With the auxiliary function method, it is necessary to design an auxiliary function Q(Θ,Φ) that satisfies expression (37). To this end, Jensen's inequality is used in the present first embodiment. It is known that, provided that f is a convex function, w_{1}, . . . , w_{L }are nonnegative numbers that satisfy expression (42), and x_{1}, . . . , x_{L }are real numbers, expression (43) holds (the condition of satisfaction of equality is x_{1}= . . . =x_{L}).
This is called Jensen's inequality. Especially, provided that f(x)=−ln x, expression (44) is obtained.
Provided that λ_{1}(t,f), . . . , λ_{N}(t,f) are nonnegative numbers that satisfy expression (45), expression (46) and expression (47) are obtained from expression (44).
Furthermore, provided that μ_{1n}, . . . , μ_{Kn }are nonnegative numbers that satisfy expression (48), expression (49) and expression (50) are obtained from expression (44).
Expression (51) is obtained from expression (47) and expression (50).
Therefore, when the righthand side of expression (51) is replaced with expression (52), expression (53) holds from expression (36) and expression (51).
[Formula 45]
With respect to arbitrary Θ and Φ, Q(Θ,Φ)≥J(Θ) (53)
Note, it is considered that the auxiliary variable Φ is composed of Δ_{n}(t,f) and μ_{kn}.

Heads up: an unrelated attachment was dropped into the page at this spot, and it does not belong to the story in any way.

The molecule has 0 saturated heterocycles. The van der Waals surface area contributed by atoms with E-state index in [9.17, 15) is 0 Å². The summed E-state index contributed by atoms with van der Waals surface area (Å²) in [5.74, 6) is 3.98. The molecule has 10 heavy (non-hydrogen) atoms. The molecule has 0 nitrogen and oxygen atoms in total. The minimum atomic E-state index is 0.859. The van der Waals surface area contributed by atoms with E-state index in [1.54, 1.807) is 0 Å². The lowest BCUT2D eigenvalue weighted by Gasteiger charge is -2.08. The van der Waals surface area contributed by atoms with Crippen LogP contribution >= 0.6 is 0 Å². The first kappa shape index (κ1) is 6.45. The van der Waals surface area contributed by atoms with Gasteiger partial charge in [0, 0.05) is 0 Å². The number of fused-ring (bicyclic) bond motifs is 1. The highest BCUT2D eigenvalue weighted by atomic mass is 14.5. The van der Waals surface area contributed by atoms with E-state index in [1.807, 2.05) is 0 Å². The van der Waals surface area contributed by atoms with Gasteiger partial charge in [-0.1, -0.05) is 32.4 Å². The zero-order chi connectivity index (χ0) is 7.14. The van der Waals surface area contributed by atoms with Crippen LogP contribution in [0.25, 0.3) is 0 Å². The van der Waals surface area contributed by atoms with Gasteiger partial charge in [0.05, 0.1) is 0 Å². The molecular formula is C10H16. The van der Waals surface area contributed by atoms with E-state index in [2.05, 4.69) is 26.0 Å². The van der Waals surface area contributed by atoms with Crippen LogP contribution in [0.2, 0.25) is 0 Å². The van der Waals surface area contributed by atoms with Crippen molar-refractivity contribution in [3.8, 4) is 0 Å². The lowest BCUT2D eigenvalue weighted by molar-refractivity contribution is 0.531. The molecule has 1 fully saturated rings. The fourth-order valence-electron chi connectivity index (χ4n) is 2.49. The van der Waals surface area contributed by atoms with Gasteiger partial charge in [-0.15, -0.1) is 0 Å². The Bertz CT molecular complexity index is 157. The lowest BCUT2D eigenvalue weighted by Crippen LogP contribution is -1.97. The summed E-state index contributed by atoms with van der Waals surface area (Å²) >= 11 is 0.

The condition of satisfaction of equality of expression (51) is expression (54) and expression (55).
This is equivalent to the following expression (56) and expression (57).
Therefore, expression (58) holds.
[Formula 48]
With respect to arbitrary Θ, Φ exists, and Q(Θ,Φ)=J(Θ) (58)
It is apparent that, from expression (53) and expression (58), Q(Θ,Φ) of expression (52) satisfies expression (37). In the foregoing manner, the auxiliary function with respect to the objective function J(Θ) has been designed.
In the present first embodiment, the auxiliary variable Φ and the parameters Θ are updated as follows based on the auxiliary function Q(Θ,Φ) of expression (52). First, it is sufficient to update the auxiliary variable Φ using expression (56) and expression (57). Also, it is sufficient to update the parameters Θ using the following expression (59) to expression (62).